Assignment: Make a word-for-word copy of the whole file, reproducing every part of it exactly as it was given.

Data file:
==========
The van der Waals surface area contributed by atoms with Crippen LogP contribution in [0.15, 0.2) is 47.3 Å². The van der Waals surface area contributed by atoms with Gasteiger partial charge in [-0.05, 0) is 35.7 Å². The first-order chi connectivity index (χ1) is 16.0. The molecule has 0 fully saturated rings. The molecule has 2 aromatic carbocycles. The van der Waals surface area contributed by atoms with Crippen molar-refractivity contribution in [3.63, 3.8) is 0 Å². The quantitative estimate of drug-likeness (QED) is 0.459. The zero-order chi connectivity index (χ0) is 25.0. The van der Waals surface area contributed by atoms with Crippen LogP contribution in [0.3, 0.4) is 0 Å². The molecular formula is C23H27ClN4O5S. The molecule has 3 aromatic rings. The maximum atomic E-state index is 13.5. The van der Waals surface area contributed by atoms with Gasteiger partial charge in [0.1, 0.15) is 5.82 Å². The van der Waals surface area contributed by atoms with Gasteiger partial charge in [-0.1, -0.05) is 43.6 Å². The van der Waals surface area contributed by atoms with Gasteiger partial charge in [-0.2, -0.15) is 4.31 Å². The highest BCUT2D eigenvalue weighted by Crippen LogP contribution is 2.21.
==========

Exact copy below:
The van der Waals surface area contributed by atoms with Crippen LogP contribution in [0.15, 0.2) is 47.3 Å². The van der Waals surface area contributed by atoms with Gasteiger partial charge in [-0.05, 0) is 35.7 Å². The first-order chi connectivity index (χ1) is 16.0. The molecule has 0 fully saturated rings. The molecule has 2 aromatic carbocycles. The van der Waals surface area contributed by atoms with Crippen molar-refractivity contribution in [3.63, 3.8) is 0 Å². The quantitative estimate of drug-likeness (QED) is 0.459. The zero-order chi connectivity index (χ0) is 25.0. The van der Waals surface area contributed by atoms with Crippen LogP contribution in [0.3, 0.4) is 0 Å². The molecular formula is C23H27ClN4O5S. The molecule has 3 aromatic rings. The maximum atomic E-state index is 13.5. The van der Waals surface area contributed by atoms with Gasteiger partial charge in [0.1, 0.15) is 5.82 Å². The van der Waals surface area contributed by atoms with Gasteiger partial charge in [-0.1, -0.05) is 43.6 Å². The van der Waals surface area contributed by atoms with Gasteiger partial charge in [-0.2, -0.15) is 4.31 Å². The highest BCUT2D eigenvalue weighted by Crippen LogP contribution is 2.21.